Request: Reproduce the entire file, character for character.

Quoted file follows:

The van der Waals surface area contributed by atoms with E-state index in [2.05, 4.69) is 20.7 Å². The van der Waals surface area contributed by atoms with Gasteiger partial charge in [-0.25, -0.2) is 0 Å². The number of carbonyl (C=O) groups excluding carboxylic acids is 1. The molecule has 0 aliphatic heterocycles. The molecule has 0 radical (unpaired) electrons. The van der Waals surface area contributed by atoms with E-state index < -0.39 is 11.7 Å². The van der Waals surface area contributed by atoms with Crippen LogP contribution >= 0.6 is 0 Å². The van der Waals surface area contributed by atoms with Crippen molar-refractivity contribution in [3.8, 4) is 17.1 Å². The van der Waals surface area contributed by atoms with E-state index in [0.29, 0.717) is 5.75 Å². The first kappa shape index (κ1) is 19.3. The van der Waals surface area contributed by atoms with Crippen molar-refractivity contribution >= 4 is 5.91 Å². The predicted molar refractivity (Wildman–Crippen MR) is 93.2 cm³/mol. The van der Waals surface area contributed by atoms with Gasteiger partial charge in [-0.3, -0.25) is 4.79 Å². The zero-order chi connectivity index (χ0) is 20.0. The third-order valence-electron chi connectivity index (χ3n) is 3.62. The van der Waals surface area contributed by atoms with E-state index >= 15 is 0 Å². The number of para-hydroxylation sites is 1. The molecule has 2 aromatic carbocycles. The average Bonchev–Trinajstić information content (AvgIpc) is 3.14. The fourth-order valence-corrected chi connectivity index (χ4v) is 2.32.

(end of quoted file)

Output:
The van der Waals surface area contributed by atoms with E-state index in [2.05, 4.69) is 20.7 Å². The van der Waals surface area contributed by atoms with Gasteiger partial charge in [-0.25, -0.2) is 0 Å². The number of carbonyl (C=O) groups excluding carboxylic acids is 1. The molecule has 0 aliphatic heterocycles. The molecule has 0 radical (unpaired) electrons. The van der Waals surface area contributed by atoms with E-state index < -0.39 is 11.7 Å². The van der Waals surface area contributed by atoms with Crippen LogP contribution >= 0.6 is 0 Å². The van der Waals surface area contributed by atoms with Crippen molar-refractivity contribution in [3.8, 4) is 17.1 Å². The van der Waals surface area contributed by atoms with E-state index in [0.29, 0.717) is 5.75 Å². The first kappa shape index (κ1) is 19.3. The van der Waals surface area contributed by atoms with Crippen molar-refractivity contribution >= 4 is 5.91 Å². The predicted molar refractivity (Wildman–Crippen MR) is 93.2 cm³/mol. The van der Waals surface area contributed by atoms with Gasteiger partial charge in [-0.3, -0.25) is 4.79 Å². The zero-order chi connectivity index (χ0) is 20.0. The third-order valence-electron chi connectivity index (χ3n) is 3.62. The van der Waals surface area contributed by atoms with E-state index >= 15 is 0 Å². The number of para-hydroxylation sites is 1. The molecule has 2 aromatic carbocycles. The average Bonchev–Trinajstić information content (AvgIpc) is 3.14. The fourth-order valence-corrected chi connectivity index (χ4v) is 2.32.